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Maritime Maryland                    Inside the US Navy of 1812-1815

Cover Art: Inside the US Navy of
Inside the US Navy of 1812-1815
By William S. Dudley
Johns Hopkins University, 2021, ISBN 978-1-4214-4051-4, US $54.95

Near the end of this book, Dudley writes: “The purpose of this study is to demonstrate the importance of logistics for the US Navy in the War of 1812. Logistics were important in all the far-flung campaign areas, and it was as true for the British forces as it was for the American. Those in charge had to have a proper grasp of logistics in order for the navy’s operations to succeed. Logistics included all the elements of naval war except the fighting – administration, communications, finance, shipbuilding, acquisition of timber, hemp, and sailcloth, recruitment, training, supply (requisitions, provisions, and material), transportation, ordnance (guns, powder, related equipment), medical necessities, and competent leadership.” (290)

When President Madison declares war in June of 1812, the United States is ill prepared. Six months earlier, the US Navy numbered just over 7,000 men. Comparing the number of their ships with those of the enemy is akin to a goldfish confronting a whale. Dudley, by viewing the war through a different lens, masterfully succeeds in demonstrating how and why administration and logistics were so key. He draws on period documents, some of which are quoted within the text, to showcase how Paul Hamilton and William Jones, the two civilians who hold the post of Secretary of the Navy during this period, do their jobs without sufficient staff and with limited funds. The task before them isn’t easy and each has his own challenges to deal with, but in spite of some losses and failures, the US Navy holds its own against a battle-hardened, veteran maritime force. By the time war ends, more than 15,000 men serve and the navy is on a far better footing than when hostilities began.

Paul Hamilton is Madison’s first Secretary of the Navy, serving as such from March 1809 until the end of 1812. His background – serving in the Revolutionary War and South Carolina’s legislature, as well as being governor of that state, and his knowledge of finances and having congressional friends – provides administrative experience, but he lacks actual expertise in ships and sailing. William Jones, on the other hand, is a former privateer during America’s first war with Britain, has sailed to a number of foreign ports as captain of merchant ships, and personally knows officers who serve in the navy.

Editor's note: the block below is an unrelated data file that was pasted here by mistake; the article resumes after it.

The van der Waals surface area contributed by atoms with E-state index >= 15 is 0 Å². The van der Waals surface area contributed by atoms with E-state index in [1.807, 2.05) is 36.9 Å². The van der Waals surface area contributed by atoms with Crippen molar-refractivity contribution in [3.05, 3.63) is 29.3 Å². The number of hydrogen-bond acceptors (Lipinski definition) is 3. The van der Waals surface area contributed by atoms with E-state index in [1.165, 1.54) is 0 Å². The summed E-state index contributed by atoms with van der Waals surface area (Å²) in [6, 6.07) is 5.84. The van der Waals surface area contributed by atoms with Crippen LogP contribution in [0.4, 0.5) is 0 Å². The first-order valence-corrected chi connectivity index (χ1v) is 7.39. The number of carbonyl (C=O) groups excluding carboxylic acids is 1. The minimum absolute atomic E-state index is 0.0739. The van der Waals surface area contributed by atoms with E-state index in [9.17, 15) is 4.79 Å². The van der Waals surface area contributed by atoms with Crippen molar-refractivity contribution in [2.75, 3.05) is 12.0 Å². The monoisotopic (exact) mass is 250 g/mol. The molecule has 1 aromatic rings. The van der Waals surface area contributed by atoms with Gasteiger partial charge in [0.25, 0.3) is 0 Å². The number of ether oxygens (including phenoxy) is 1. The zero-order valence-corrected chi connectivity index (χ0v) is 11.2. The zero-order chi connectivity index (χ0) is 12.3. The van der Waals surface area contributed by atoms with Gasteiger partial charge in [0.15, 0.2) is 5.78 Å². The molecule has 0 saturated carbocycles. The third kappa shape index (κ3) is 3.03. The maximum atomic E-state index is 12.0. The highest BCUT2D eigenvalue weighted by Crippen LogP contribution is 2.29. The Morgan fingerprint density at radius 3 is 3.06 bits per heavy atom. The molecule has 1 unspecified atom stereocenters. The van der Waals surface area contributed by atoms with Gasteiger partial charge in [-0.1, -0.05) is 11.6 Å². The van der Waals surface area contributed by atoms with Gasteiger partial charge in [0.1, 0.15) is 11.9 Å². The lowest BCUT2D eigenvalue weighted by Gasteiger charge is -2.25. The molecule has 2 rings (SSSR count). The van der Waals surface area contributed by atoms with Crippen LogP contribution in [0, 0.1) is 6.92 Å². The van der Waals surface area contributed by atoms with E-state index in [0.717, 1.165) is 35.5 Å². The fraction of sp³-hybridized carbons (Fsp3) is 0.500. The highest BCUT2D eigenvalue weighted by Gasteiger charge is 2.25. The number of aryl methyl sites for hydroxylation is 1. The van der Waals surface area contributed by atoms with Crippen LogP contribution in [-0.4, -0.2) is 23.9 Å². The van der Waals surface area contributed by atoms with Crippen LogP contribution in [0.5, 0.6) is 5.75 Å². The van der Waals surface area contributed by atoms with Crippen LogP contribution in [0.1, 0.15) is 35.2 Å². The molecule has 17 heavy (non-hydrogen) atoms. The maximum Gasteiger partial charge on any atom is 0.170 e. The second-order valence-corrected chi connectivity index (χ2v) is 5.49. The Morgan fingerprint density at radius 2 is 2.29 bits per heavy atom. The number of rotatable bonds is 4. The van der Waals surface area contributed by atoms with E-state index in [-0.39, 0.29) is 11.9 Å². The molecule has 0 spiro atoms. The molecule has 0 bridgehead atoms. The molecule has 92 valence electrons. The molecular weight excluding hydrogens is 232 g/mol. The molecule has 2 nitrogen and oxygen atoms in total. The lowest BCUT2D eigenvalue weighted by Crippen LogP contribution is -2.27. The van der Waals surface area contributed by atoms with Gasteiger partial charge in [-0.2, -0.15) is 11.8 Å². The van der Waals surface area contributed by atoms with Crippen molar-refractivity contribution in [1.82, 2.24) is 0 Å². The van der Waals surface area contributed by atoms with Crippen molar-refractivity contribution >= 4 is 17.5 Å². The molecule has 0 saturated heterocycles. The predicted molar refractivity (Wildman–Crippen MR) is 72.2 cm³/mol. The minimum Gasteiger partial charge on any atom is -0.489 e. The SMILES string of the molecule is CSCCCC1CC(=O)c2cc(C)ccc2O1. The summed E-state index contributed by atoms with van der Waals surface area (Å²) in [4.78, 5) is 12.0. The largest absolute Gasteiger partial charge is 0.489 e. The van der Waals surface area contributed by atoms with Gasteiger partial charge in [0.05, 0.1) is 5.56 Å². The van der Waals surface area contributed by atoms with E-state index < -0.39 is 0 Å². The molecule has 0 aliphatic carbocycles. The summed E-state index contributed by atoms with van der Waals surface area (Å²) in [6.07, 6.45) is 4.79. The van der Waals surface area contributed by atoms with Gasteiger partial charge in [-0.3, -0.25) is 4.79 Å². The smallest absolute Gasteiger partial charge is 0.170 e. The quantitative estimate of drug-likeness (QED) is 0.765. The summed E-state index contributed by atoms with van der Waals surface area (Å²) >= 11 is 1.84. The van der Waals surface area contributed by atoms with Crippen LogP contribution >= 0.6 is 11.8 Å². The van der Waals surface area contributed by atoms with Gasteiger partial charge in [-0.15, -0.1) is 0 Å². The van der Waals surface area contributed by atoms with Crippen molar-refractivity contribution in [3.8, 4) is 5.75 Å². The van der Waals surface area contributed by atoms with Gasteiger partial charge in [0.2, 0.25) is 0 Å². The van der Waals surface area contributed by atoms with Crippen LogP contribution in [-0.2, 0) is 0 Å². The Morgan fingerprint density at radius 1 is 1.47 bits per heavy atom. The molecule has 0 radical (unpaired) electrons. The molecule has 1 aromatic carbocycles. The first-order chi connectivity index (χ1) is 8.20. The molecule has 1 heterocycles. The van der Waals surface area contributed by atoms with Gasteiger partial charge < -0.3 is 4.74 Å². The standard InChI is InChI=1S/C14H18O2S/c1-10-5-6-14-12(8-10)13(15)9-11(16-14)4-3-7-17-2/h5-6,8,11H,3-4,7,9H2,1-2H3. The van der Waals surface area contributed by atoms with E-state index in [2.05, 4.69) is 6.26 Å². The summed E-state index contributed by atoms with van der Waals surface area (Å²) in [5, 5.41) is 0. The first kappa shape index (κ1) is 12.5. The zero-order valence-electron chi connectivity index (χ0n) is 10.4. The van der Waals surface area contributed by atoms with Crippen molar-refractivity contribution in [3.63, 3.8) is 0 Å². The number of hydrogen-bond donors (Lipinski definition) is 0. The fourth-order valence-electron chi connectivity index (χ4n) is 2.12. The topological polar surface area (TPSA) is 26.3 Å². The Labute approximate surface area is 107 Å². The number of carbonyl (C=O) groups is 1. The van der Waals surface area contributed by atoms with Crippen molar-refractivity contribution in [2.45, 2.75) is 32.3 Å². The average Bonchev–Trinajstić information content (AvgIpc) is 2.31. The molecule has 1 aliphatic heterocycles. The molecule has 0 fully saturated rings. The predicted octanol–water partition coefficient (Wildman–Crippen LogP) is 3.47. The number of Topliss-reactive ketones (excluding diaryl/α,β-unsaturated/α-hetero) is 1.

The book is divided into fifteen chapters that interweave the logistics and administration of the navy with what occurs in the war. What follows is a summary of what each chapter encompasses.

“The Resources for Naval War” discusses the infancy of the US Navy and the establishment of the Navy Department, its participation in the Quasi-War with France and war with Tripoli, initial aspects of logistics – navy yards, ships, personnel, pay, rations, and weaponry – and contentious encounters that are harbingers of the War of 1812 (the Chesapeake-Leopard Affair and the Little Best Incident).

Paul Hamilton’s tenure as Secretary of the Navy is the focus of chapter two. Aside from medical needs of the navy and Jefferson’s gunboats, Hamilton’s interactions with his staff and Congress, Isaac Chauncey’s command of the navy yard at Sackets Harbor, and naval patrols between June 1812 and April 1813, are explored.

“William Jones’s Challenge” shows how he is chosen to serve as the chief administrator of the Us Navy and how he reforms his department. One quandary he has to face is that of a second front. Not only do his ships and men sail the seas, they also have to fight on the Great Lakes, including participation in two joint amphibious operations (York and Niagara).

Oliver Hazard Perry, the Battle of Lake Erie, and the Lake Huron Expedition are the primary foci of chapter four. The logistics of manning the navy’s ships, competition with privateers, and where munitions are obtained in order to arm naval vessels are discussed in the fifth chapter.

“The British Blockade of 1813-1814” analyzes the enemy’s experience with and effect of blockading American seaports along the Atlantic coast. Additional topics include smuggling and the cruise and loss of the USS Essex.

Supplies, provisions, agents, pursers, and medical needs on ships at sea are spotlighted in chapter seven, while the subsequent chapter focuses on innovation and inventions, especially Robert Fulton and his experiments in undersea warfare.